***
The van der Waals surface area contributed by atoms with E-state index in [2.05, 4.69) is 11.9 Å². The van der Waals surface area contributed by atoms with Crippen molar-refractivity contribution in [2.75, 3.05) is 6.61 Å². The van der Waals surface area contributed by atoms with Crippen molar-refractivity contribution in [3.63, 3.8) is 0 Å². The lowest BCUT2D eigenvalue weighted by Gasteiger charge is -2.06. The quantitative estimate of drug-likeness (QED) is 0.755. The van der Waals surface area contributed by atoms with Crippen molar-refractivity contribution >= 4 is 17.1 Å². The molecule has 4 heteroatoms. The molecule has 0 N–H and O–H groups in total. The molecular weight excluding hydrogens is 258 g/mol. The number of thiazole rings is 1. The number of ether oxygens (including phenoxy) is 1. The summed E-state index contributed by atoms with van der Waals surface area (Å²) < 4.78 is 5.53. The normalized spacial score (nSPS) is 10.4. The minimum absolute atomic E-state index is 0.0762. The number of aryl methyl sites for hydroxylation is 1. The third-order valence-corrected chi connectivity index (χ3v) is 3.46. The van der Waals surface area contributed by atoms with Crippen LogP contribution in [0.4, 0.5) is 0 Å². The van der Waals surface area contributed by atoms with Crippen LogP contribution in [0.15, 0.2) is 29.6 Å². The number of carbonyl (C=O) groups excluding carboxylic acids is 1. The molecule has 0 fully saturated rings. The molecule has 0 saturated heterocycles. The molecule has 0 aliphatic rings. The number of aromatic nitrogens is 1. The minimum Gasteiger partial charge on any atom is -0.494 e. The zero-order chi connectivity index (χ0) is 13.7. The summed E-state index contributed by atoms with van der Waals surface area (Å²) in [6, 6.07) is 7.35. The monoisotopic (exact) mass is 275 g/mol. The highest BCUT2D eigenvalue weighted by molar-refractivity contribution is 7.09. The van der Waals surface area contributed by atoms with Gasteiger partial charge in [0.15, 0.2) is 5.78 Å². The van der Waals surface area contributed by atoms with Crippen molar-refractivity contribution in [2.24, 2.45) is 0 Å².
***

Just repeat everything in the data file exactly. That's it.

The van der Waals surface area contributed by atoms with E-state index in [2.05, 4.69) is 11.9 Å². The van der Waals surface area contributed by atoms with Crippen molar-refractivity contribution in [2.75, 3.05) is 6.61 Å². The van der Waals surface area contributed by atoms with Crippen molar-refractivity contribution in [3.63, 3.8) is 0 Å². The lowest BCUT2D eigenvalue weighted by Gasteiger charge is -2.06. The quantitative estimate of drug-likeness (QED) is 0.755. The van der Waals surface area contributed by atoms with Crippen molar-refractivity contribution >= 4 is 17.1 Å². The molecule has 4 heteroatoms. The molecule has 0 N–H and O–H groups in total. The molecular weight excluding hydrogens is 258 g/mol. The number of thiazole rings is 1. The number of ether oxygens (including phenoxy) is 1. The summed E-state index contributed by atoms with van der Waals surface area (Å²) < 4.78 is 5.53. The normalized spacial score (nSPS) is 10.4. The minimum absolute atomic E-state index is 0.0762. The number of aryl methyl sites for hydroxylation is 1. The third-order valence-corrected chi connectivity index (χ3v) is 3.46. The van der Waals surface area contributed by atoms with Crippen LogP contribution in [0.4, 0.5) is 0 Å². The van der Waals surface area contributed by atoms with Crippen LogP contribution in [0.15, 0.2) is 29.6 Å². The number of carbonyl (C=O) groups excluding carboxylic acids is 1. The molecule has 0 fully saturated rings. The molecule has 0 saturated heterocycles. The molecule has 0 aliphatic rings. The number of aromatic nitrogens is 1. The minimum Gasteiger partial charge on any atom is -0.494 e. The zero-order chi connectivity index (χ0) is 13.7. The summed E-state index contributed by atoms with van der Waals surface area (Å²) in [6, 6.07) is 7.35. The monoisotopic (exact) mass is 275 g/mol. The highest BCUT2D eigenvalue weighted by molar-refractivity contribution is 7.09. The van der Waals surface area contributed by atoms with Gasteiger partial charge in [0.15, 0.2) is 5.78 Å². The van der Waals surface area contributed by atoms with Crippen molar-refractivity contribution in [2.24, 2.45) is 0 Å².